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PennDOT Unveils Plans to Widen Washington Pike

Not everyone is happy about a traffic light being added to the widening project in South Fayette.

PennDOT Unveils Plans to Widen Washington Pike

plans to widen Washington Pike at the intersection with, although the project and installation of a traffic light have some residents concerned.

The reconstruction project of the bridge that takes traffic over Coal Run in South Fayette is expected to begin next spring and will allow crews to also install turning lanes into and out of the office park near .

Jason Zang, who is PennDOT’s project manager for the bridge construction, said the span is a “safety concern” and needs to be replaced and widened to better accommodate traffic and pedestrians. , but traffic will still be able pass through the area.

Jeff Hans, who is the with the construction contractor CHA, said it’s also an opportunity to add turning lanes so traffic can get in and out of Bursca with greater ease. Officials said PennDOT will pay for the bridge, although Bursca will be picking up the tab for the rest of the widening project.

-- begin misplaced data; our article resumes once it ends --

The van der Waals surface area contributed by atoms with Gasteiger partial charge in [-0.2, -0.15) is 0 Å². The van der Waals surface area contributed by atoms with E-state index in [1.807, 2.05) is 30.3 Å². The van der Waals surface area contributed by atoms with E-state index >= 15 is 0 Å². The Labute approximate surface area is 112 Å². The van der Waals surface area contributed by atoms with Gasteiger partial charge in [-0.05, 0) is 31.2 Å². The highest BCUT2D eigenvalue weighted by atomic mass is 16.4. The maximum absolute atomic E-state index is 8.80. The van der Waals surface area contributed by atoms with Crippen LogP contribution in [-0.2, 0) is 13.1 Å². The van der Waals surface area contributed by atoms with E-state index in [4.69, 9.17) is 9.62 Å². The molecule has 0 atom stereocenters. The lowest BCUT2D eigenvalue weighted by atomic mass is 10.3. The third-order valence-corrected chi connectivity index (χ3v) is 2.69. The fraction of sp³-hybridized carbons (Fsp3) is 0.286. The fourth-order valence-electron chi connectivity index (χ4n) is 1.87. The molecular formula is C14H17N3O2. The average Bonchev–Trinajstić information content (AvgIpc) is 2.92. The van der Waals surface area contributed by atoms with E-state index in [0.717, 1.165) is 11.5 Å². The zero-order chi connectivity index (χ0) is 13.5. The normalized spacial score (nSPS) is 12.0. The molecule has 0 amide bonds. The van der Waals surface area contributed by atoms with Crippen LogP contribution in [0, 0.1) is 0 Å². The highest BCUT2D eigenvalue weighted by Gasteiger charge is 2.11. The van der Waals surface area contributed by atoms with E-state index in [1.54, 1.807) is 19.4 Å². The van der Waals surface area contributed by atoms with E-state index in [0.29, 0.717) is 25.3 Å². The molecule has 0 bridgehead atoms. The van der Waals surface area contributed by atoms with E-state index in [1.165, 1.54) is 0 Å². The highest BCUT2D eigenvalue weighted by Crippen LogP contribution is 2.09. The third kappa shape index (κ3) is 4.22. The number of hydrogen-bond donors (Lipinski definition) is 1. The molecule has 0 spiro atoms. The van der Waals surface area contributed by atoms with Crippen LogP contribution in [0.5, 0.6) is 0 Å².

“This certainly alienates the concerns of rear-end collisions (turning from Washington Pike),” Hans said.

The officials discussed the plan Monday night at the Fairview Volunteer Fire Hall.

Neighbors and South Fayette residents issued their concerns about how the widening project will impact their front yards or traffic heading toward Bridgeville. The traffic light will only be triggered if multiple cars are coming out of Bursca or trying to turn left into the business park, officials said.

However, Hans said they have not conducted traffic studies to learn how motorists farther down Washington Pike might be impacted.

The construction, though, isn’t expected to be overly burdensome because traffic will continue in both directions while the bridge is being built.

All truck traffic coming out of Bursca will be forced to head south on Washington Pike toward the Shop’n Save and likely will detour onto Interstate 79 at the Southpointe exit.

“That is probably the biggest impact to traffic: the trucks,” Hans said.

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